fighting spam and scams on the Internet
"419" Scam – Advance Fee / Fake Lottery Scam
The so-called "419" scam is a type of fraud dominated by criminals from Nigeria and other countries in Africa. Victims of the scam are promised a large amount of money, such as a lottery prize, inheritance, money sitting in some bank account, etc.
Victims never receive this non-existent fortune but are tricked into sending their money to the criminals, who remain anonymous. They hide their real identity and location by using fake names and fake postal addresses as well as communicating via anonymous free email accounts and mobile phones.
Keep in mind that scammers DO NOT use their real names when defrauding people.
The criminals either abuse names of real people or companies or invent names or addresses.
Any real people or companies mentioned below have NO CONNECTION to the scammers!
Read more about such scams here or in our 419 FAQ. Use the Scam-O-Matic to verify suspect emails.
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Some comments by the Scam-O-Matic about the following email:
- An email address listed inside this email has been used in a known fraud before.
- This email uses a separate reply address that is different from the sender address. Spammers use this to get replies even when the original spam sending accounts have been shut down. Also, sometimes the sender addresses are legitimate looking but fake and only the reply address is actually an email account controlled by the scammers.
- The following phrases in this message should put you on alert:
- "economic and financial crime commission" (This name is often mentioned in money recovery scams (re-scam): the real EFCC does not contact victims to offer to get their money back because that is near impossible. )
- "(efcc)" (This name is often mentioned in money recovery scams (re-scam): the real EFCC does not contact victims to offer to get their money back because that is near impossible. )
- This email message is a 419 scam. Please see our 419 FAQ for more details on such scams.
- This email lists free webmail addresses. Use of such addresses is typical for scams. Lotteries, banks and any but the smallest of companies do not normally use such addresses. Criminals use them to anonymously send and receive email at Internet cafes.
- email@example.com (email address has been used in a known fraud before)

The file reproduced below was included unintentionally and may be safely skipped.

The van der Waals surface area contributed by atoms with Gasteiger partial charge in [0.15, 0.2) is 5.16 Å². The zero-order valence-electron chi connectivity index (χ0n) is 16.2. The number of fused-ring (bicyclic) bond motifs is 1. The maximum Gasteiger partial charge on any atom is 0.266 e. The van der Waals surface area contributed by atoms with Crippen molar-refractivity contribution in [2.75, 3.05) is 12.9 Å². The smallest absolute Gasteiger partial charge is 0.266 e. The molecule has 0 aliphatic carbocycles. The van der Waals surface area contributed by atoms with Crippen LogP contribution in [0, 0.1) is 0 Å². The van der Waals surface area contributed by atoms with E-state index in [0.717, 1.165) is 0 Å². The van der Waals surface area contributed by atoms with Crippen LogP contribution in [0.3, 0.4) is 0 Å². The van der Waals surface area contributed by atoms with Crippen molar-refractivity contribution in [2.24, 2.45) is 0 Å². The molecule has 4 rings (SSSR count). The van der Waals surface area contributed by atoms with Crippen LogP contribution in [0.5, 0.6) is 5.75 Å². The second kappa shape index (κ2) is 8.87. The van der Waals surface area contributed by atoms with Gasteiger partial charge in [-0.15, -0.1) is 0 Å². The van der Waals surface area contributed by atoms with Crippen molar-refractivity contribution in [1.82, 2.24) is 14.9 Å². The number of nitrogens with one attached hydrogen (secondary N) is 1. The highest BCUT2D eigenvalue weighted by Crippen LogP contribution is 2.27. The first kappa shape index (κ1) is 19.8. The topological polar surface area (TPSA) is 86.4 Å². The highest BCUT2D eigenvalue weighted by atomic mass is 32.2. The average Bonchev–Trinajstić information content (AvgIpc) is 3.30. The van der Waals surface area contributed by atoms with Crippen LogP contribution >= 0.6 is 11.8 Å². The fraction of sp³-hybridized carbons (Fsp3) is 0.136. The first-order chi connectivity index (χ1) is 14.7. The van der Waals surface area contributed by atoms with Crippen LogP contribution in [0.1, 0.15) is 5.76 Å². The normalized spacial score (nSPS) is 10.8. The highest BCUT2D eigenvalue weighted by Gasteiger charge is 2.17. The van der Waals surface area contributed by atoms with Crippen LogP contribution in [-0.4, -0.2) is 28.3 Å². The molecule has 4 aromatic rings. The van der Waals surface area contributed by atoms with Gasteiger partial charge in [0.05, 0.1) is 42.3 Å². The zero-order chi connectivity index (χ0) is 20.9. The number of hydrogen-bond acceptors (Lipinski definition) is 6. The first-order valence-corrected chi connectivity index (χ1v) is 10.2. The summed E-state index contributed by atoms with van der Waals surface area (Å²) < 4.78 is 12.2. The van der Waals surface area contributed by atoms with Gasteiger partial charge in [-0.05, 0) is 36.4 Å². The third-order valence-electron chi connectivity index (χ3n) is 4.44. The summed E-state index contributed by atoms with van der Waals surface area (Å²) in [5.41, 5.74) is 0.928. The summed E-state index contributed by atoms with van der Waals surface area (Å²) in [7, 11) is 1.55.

Fraud email example:
From: Office <firstname.lastname@example.org>
Date: Fri, 3 Mar 2023 11:32:21 -0800
Subject: Dear Beneficiary.
UNITED NATIONS OFFICE OF INTERNATIONAL OVERSIGHT SERVICES
Internal Audit, Monitoring, Consulting And Investigations Division,
From: Mr Fredrick Benson
This is to inform you that I came to Nigeria yesterday from London, after series of complains from the FBI and other Security agencies from Asia, Europe, Oceania, Antarctica, South America and the United States of America respectively, against the Federal Government of Nigeria and the British Government for the rate of scam activities going on in these African nations.
I have met with President Muhammadu Buhari, the President of the Federal Republic of Nigeria. Who claimed that he has been trying his best to make sure you receive your fund in your account. Right now, as directed by our secretary general Mr. António Guterres, We are working in collaborations with the Nigerian Economic and Financial Crime Commission (EFCC) and have decided to Ensure That Your Approved Fund Legal Papers Is Secured and authorize the Government of Nigeria to effect the payment of your compensation Approved Fund Valid $35 Million direct to you.
Approved by both the British government and the UN into your account without any delay. All you need to do is to furnish us your Identification (ID) and your direct cell phone to enable us cross check your information we have in our file here with us at the same time advice you on what to do to receive your fund. Sincerely, you are a lucky person. This is because I have just discovered that some top Nigerian and British Government Officials are interested in your fund and they are working in collaboration with One Mr. Richard Graves from USA to frustrate you and thereafter divert your fund into their personal account.
Please reconfirm the information below for more full verification of your transfer:
1. Your full name:--------------
2. Your home address:----------
3. Your contact phone number:-----------
4. Your Occupation: ----------
5. Your marital status/age:----
6. Your valid id card/international passport:--------
7. Home equity, (Yes) or (no)?
I have a very limited time to stay here in Nigeria therefore; I would like you to urgently respond to this message so that I can advise you on how best to confirm your fund in your account within the next 72 hours.
From: Mr Fredrick Benson
United Nations Under-Secretary-
General for Internal Oversight